GISÈLE BEN-DOR , conductor




Silvestre Revueltas

  • La Coronela (The Lady Colonel)

American Record Guide

May/June, 1999

Revueltas is the Mexican Prokofieff, though he's sometimes compared to Stravinsky. Yet his music is brighter and more joyous than Stravinsky's. Like Prokofieff, Revueltas simply cannot resist the temptation to burst into a good tune now and then, and he boasts a lively, irrepressible sense of humor. While his music can be stern, severe, and even quite radical by the standards of its time, it must always sing.

Critic Tim Page argues that Revueltas's fondness for percussion instruments suggests a kinship with Varese, though he admits that some of the music reminds him of Copland - "on mescal", that is. Whether Revueltas experimented with hard drugs, I cannot say. Nonetheless, the addiction to alcohol that hastened his death in 1940 can be heard clearly in the angry, drunken outbursts that punctuate so many of his compositions. He shared Bartok's fascination with folk music, though he did not feel the need to scour the countryside in search of native forms of expression. "Why", he once wondered aloud, "should I put on boots and climb mountains for Mexican folklore, if I have the spirit of Mexico deep within me?" One also hears an Ivesian clash of popular and serious elements in his compositions, along with a hint of Respighi - as in the lush, luxurious opening bars of La Noche de los Mayas . Despite all these influences, Revueltas's music is as vital and original as any composed in this century. For an excellent overview of the man, his music, and its many recordings, see Diederik De Jong's review of Noche in March/April 1995.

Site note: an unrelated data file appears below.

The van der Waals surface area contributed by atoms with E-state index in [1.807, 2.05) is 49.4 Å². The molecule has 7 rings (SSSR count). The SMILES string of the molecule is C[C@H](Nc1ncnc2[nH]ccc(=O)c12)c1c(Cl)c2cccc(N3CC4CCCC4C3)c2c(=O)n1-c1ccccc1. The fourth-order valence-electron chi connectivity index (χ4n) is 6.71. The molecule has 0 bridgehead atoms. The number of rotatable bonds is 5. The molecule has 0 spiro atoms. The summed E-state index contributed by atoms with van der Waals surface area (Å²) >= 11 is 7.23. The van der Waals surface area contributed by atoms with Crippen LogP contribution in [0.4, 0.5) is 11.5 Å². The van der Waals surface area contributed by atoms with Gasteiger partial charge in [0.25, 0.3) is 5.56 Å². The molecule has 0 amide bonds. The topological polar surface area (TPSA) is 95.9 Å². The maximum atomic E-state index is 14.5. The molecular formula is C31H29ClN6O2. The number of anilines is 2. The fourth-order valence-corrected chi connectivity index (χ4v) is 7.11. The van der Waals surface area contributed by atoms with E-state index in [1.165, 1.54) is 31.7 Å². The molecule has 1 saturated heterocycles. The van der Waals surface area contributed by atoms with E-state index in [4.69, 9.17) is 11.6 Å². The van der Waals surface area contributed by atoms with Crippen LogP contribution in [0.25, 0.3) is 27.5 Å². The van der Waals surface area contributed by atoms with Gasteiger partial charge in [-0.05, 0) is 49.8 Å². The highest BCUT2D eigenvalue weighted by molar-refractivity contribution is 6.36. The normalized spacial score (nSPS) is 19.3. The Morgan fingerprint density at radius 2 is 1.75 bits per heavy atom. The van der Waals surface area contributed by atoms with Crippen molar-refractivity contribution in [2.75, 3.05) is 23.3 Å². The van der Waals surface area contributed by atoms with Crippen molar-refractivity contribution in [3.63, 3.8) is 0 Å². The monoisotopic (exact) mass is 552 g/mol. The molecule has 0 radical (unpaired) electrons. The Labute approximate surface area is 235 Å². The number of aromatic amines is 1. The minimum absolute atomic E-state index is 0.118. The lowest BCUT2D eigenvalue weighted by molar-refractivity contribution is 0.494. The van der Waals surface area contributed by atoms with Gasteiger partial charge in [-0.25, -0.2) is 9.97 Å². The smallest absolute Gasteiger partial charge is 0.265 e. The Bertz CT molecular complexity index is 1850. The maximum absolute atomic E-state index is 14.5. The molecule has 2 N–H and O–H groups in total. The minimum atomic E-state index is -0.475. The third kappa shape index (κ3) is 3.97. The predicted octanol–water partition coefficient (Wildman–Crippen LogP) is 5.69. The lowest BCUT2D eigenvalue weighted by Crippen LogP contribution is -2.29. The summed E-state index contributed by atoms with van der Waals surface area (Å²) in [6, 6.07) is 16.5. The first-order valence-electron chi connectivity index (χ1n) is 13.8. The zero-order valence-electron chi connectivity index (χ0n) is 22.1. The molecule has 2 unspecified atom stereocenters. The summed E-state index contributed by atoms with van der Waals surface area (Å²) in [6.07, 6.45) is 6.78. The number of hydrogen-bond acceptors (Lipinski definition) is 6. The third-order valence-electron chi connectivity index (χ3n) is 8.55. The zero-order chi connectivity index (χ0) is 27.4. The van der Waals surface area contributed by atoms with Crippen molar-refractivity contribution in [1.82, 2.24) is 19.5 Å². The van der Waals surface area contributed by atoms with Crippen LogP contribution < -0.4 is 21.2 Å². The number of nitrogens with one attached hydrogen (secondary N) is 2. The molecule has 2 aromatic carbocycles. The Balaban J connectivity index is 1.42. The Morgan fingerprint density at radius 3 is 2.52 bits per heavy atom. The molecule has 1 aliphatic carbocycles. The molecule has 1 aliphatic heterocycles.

... Revueltas began work on the ballet a Coronela (The Lady Colonel) shortly before he died in 1940. The story concerns the violent overthrow of a brutal, decadent dictatorship by the common folk. Alas, Koch's sketchy booklet notes do not bother to tell us what role the Lady Colonel plays in this revolution or even which side she's on. In any event, Revueltas had time to sketch only three of the ballet's sour scenes. Shortly after his untimely death Blas Galindo completed the work, which was then orchestrated by Candelario Huizar. That version somehow vanished, along with all of the composer's sketches. Nearly two decades later, conductor Jose Limantour decided to "reconstruct" the score. Just how he managed this feat without the sketches is also not explained in the notes. This time Eduardo Hernandez Moncada furnished the orchestration. Limantour - to whom we most certainly owe a debt of gratitude for compiling the enchanting suite from La Noche de Los Mayas - then selected items from two Revueltas film scores to replace the missing final scene. In addition, he spiced up Moncada's orchestration. How much of the final product was actually written by Revueltas is open to question. Unless the original manuscript turns up, we'll never know.